Image: Notecard card from Edgwidge Danticat to JuliaAlvarez; the image is titled Colored Girl.
In 1999, five years after Julia Alvarez’s In the Time of the Butterflies was published, the United Nations General Assembly cited the novel as an important cultural text that helped to pass the resolution to designate November 25 an official International Day of Observance for the Elimination of Violence Against Women. The date commemorates the November 25, 1960 assassination of the Mirabal sisters in the Dominican Republic under the brutal regime of Rafael Leonidas Trujillo (1930–1961).
Letters in the Alvarez archive revealed that Edwidge Danticat’s novel, The Farming of Bones (1998), which also tells of the violence committed by the Trujillo regime, was receiving a different kind of international political recognition. Danticat’s novel, a work of historical fiction, is a revisionist history of the 1937 “Parsley Massacre” (as it is called) in which an estimated 10,000 to 30,000 Haitians were killed on orders from Trujillo, an event that had long been under erasure.
The Farming of Bones critiques the Dominican people for turning a blind eye to the ethnic violence of 1937. Correspondence between Danticat and embassy officials from the Dominican Republic, who disavowed the massacre and took umbrage with her portrayal of Dominican complicity in the state-sanctioned mass murder, is documented in Alvarez’s archive. Alvarez became involved in this political dispute over the historical record because Danticat made public the support she received from Alvarez when she thanked her for being “so generous with time and directions” in the book’s acknowledgements. Edwidge Danticat wrote to Alvarez, “I feel I should apologize if you got any flack for being thanked in my book. But also feel I should thank you again for showing me such kindness.” As a prominent Dominican, Alvarez’s support of the novel garnered the attention of representatives of the government of the Dominican Republic.
Even without the benefit of seeing Alvarez’s responses to Danticat—and possibly to the Dominican government—the exchange of letters between the two women signals their participation in a long history of transnational feminist solidarity expressed through letters, such as Gloria Anzaldúa’s “Letter to 3rd World Women Writers” in 1980 in which she warned “not to capitulate to a definition of feminism that still renders most of us invisible.” The fact that Danticat and Alvarez wrote letters to one another and often crossed national and artistic borders together to fight against oppression, such as they did (along with Junot Diaz) in a October 29, 2013, editorial in The New York Times revealed to me the depth and complexity of their friendship.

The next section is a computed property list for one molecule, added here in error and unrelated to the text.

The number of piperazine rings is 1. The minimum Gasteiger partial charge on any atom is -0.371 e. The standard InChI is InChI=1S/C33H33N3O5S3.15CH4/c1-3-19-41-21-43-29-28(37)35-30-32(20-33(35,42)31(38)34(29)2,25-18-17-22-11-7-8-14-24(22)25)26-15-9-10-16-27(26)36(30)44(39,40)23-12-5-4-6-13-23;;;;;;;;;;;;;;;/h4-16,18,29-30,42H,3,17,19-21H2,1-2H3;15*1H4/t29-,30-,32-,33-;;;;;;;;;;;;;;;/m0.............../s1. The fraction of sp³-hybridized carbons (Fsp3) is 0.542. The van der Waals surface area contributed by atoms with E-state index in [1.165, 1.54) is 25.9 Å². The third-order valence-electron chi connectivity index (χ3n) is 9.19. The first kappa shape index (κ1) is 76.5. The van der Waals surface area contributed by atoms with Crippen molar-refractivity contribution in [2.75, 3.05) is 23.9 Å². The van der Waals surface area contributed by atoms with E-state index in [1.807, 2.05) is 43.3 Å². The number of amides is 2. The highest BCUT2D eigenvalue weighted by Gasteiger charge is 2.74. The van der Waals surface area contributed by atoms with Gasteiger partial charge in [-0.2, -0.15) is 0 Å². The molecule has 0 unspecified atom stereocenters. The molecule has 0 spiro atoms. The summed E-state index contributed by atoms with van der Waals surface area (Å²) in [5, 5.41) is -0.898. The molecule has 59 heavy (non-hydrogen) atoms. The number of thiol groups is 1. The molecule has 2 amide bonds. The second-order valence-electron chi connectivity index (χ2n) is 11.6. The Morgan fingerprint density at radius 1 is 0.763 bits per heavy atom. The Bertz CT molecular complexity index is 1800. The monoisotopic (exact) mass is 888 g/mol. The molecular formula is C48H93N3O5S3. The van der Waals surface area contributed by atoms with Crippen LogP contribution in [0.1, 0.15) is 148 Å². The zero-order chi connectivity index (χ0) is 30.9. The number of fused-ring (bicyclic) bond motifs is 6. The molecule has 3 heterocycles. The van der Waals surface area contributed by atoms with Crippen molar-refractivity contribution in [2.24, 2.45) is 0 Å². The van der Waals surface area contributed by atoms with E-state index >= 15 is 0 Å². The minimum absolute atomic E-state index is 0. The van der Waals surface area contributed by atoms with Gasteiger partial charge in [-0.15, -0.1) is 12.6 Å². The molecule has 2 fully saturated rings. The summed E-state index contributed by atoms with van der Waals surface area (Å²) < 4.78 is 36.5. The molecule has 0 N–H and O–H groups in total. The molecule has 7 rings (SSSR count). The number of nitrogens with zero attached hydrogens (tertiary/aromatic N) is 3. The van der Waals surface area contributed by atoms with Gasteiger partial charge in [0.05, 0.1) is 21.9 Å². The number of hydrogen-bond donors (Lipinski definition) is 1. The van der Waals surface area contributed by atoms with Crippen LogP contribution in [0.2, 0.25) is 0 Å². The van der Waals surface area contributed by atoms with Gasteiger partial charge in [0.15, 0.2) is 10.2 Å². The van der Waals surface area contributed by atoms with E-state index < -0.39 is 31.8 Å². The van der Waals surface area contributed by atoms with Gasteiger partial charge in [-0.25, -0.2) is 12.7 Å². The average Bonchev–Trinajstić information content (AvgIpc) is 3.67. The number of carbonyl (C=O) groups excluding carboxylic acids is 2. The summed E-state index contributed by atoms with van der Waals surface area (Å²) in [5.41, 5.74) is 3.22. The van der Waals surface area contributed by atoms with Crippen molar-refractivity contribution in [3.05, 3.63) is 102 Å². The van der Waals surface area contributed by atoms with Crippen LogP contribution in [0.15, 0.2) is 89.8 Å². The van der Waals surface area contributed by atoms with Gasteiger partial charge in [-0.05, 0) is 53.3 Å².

The card that Danticat sent to Alvarez is itself interesting. The image, titled “Colored Girl,” was painted by a 7-year-old and the vibrant colors and the girl’s proximity to the sun speak to the card’s description of “the urgency of multi-culturalism in the deepest sense.” The note written inside extends “sisterly love” to Alvarez, which can be read as an expression of a deep multiculturalism that their shared literary community makes possible. Through their popular and personal writings, Danticat and Alvarez risk crossing political, cultural, and historical borders that divide Dominican, Haitian, and U.S. communities. In the Alvarez papers, Danticat’s letters reveal a transnational feminist sisterhood that emboldens a community of writers to speak truth to power.
Sarah Papazoglakis is Ph.D. candidate and instructor in the literature department at University of California Santa Cruz. Her fellowship at the Ransom Center was supported by a dissertation fellowship, jointly sponsored by the Harry Ransom Center and The University of Texas at Austin Office of Graduate Studies.